The purpose of this study was to investigate the effects of high-frequency repetitive transcranial magnetic stimulation (rTMS) versus sham stimulation on intracortical inhibition (ICI) and intracortical facilitation within the motor cortex. Such data are needed to better understand the presumed neurophysiologic effects of rTMS.
The authors hypothesized that, compared with sham stimulation, 20 Hz rTMS will decrease ICI and increase intracortical facilitation in healthy volunteers. Using single-pulse and paired-pulse TMS, the authors evaluated prestimulation and poststimulation effects on motor cortex neurophysiology in neurologically healthy volunteers who received 2,000 stimuli of either 20 Hz rTMS (n = 11) or sham rTMS (n = 8). Primary outcomes were changes in ICI and intracortical facilitation and secondary outcomes were changes in motor threshold and motor evoked potential amplitude, and both were assessed using separate 2 × 2 (group × time) repeated-measures analysis of variance.
For ICI, there were main effects of time (P = 0.002) and group (P < 0.001) with a significant group-by-time interaction (P < 0.01). Intracortical inhibition decreased after rTMS, but was unchanged by sham rTMS. Intracortical facilitation results revealed a main effect of group (P = 0.02) and a significant group-by-time interaction (P = 0.048). Intracortical facilitation increased after rTMS and was slightly reduced after sham rTMS. The group-by-time interactions for motor threshold and motor evoked potential amplitude were not significant.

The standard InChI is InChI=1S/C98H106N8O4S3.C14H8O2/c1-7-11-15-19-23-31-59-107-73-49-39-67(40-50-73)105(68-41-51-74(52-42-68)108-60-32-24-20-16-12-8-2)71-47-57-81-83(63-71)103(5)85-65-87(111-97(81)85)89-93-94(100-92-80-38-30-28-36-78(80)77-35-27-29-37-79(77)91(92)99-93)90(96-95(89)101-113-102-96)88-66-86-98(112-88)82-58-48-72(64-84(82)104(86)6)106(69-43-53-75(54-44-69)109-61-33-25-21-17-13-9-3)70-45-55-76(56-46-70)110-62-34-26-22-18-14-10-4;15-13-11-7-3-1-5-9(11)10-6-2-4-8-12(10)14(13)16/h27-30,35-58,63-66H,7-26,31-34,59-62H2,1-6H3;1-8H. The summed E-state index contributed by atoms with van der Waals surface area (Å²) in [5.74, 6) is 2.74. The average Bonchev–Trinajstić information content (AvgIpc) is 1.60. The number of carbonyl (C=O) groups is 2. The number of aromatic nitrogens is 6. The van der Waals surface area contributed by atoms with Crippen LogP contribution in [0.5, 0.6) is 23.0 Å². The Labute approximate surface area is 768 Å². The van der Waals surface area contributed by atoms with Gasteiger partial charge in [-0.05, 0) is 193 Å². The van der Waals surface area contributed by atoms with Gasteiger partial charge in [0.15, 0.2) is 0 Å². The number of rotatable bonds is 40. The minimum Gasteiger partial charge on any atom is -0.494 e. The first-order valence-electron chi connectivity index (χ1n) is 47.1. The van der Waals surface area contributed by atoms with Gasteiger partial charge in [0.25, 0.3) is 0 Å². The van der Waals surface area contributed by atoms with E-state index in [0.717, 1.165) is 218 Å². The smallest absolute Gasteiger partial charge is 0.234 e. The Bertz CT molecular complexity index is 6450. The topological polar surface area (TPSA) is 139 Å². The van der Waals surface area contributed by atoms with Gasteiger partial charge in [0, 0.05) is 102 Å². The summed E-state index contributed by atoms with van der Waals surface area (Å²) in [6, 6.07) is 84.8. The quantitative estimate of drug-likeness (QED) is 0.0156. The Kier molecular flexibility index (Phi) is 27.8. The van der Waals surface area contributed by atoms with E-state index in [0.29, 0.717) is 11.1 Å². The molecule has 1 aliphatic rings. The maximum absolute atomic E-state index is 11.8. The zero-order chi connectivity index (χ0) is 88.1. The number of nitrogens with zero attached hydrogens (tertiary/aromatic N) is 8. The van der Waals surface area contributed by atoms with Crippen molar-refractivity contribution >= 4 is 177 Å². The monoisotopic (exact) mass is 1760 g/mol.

High-frequency rTMS significantly influences the excitatory and inhibitory outputs of motor intracortical networks, specifically increasing intracortical facilitation and reducing ICI as compared with sham stimulation. Such changes were observed despite no significant changes in broader measures of motor cortex activation, that is, motor threshold and motor evoked potential amplitude.
*Department of Occupational Therapy, Colorado State University, Fort Collins, Colorado, U.S.A.
†Integrative Rehabilitation Laboratory, Colorado State University, Fort Collins, Colorado, U.S.A.
‡Department of Physical Medicine and Rehabilitation, University of Colorado, Denver, Colorado, U.S.A.
Address correspondence and reprint requests to Matt P. Malcolm, PHD, OTR, Department of Occupational Therapy, 1573, Colorado State University, Fort Collins, CO 80523, U.S.A.; e-mail: firstname.lastname@example.org.
Supported by a grant from the Colorado State University College of Health and Human Sciences.